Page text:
We create software. Naturally, when a smattering of creative technical minds jiggle together, creativity is bound to spill over into custom tools that help us work. In this article we'll introduce you to one such tool we have built to smooth some of the edges you may see in remote work. Meet Fizz.
We're a remote first company -- our team works from anywhere in the world at any time of the day. The "benefits" of this lifestyle can seem clear: the freedom to create your own schedule, free yourself from a commute and work from wherever you can create your best material. If you have children, remote work can be a tremendous relief.
The negative aspects are less well-documented. The uninitiated who have not engaged in a remote workforce may find the honeymoon ending not long after they jump in. Talking to many people both within Compose and in other teams, here are some common things that can drain the life-force from your group:
Sometimes you might not have a reason to leave your habitat at home. Suddenly it is Wednesday, you've ordered pizza twice, and you haven't changed your clothes all week or seen the sun yet. Your cat stopped coming to visit you and buries her face when you walk by.
You'll need to find healthy patterns to build your routine around. Go for walks, hit the gym, go out on the town. Try to wake up at the same time every day, work in coffee shops, eat proper meals, make plans with friends when possible -- all of these things can help.
You may often feel you need to always be working and fully available. We all have Slack; people will message you any time. You don't need to respond in 11 seconds to do a great job. In exchange for your availability and flexibility, we should all understand that sometimes that means you can take large chunks of uninterrupted and guilt-free personal time. In many organizations, this is not the case.
It takes a committed group effort to avoid "hero" pressure. You don't need to test your will and crush excessive hours - it may feel like it's greater effort but the net result on your team is toxic. We want to see you do your best. More importantly, we'd love to see you work happily and lead a healthy and joyful life. You need to trust in the abilities of your team as a single, unstoppable and cohesive unit that carries more might than any individual.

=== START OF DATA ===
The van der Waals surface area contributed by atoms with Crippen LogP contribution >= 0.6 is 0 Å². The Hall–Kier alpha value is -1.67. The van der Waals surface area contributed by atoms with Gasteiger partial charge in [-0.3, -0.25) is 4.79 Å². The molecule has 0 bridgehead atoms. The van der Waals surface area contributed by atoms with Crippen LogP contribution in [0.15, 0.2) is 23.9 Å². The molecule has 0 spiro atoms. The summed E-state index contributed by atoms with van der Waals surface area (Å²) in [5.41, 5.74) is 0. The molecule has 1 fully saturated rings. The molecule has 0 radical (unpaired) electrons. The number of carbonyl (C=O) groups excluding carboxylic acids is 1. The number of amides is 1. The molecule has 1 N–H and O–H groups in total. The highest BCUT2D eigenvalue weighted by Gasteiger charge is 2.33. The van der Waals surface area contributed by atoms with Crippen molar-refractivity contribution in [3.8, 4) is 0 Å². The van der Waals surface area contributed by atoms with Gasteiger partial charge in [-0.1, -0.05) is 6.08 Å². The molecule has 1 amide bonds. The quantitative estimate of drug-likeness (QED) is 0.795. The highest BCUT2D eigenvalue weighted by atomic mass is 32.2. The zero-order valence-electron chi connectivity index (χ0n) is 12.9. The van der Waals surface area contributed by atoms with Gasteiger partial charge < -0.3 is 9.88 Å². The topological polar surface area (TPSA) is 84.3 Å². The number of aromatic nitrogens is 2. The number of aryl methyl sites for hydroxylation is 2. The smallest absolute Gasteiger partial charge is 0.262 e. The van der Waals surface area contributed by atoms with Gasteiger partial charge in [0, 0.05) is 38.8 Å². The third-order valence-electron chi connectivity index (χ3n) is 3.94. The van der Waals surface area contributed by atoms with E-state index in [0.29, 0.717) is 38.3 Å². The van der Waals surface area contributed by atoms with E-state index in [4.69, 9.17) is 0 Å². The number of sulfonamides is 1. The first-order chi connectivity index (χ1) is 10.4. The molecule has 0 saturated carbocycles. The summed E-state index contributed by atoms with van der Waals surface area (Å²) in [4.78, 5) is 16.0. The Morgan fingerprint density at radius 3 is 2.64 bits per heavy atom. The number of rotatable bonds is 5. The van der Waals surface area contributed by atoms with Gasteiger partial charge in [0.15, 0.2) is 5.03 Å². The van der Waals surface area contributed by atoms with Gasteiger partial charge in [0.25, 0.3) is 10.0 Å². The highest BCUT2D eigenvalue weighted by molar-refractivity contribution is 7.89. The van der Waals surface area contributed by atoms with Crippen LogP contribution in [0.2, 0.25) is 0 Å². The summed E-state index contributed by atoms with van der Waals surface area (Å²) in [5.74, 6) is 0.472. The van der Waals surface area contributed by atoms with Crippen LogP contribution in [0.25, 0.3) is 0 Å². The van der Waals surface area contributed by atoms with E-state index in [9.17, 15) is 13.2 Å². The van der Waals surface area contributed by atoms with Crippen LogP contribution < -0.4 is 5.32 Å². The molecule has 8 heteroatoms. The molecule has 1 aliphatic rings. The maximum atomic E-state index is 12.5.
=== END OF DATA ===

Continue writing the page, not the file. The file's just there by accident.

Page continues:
Different roles have different indicators of success and performance. For example, an engineer can wind up in a rabbit hole where 8 hours of unseen brilliance can result in 5 characters worth of output. Support Engineers are constantly battling a seldom-ending queue... inbox 0 moments are blissful, but rare. You might be producing magic day in and day out. Slowly, the lack of recognition might grate on you. If you're modest and understated, you might feel like more out-spoken people wind up getting all the accolades. It can feel unfair.
Communication between people in normal reality is more than just text. Body language and inflection are crucial components of our in-person interactions. In the world of remote communication, you're almost exclusively verbal. Gone are non-verbal social cues. In their place, you may find that your brain tries to connect dots that aren't there. Video chats help but they aren't for everyone and can be time-consuming.
Beware technical neuroses. The downward spiral of morale may look something like this: "Hey, they took 14 minutes longer to reply"... "My pull request is terrible, I knew it" ... "I must have made a mistake"..."I messed up my formatting again, didn't I?"..."Wow I'm bad at this. Am I even a programmer? I knew I should have been a Park Ranger".
The technical love to solve problems. Here's what we did to help solve some of these common issues.
Meet Fizz, our internal tool designed to illuminate the dark corners that can appear when you are stuck in the clouds with your head down in your work.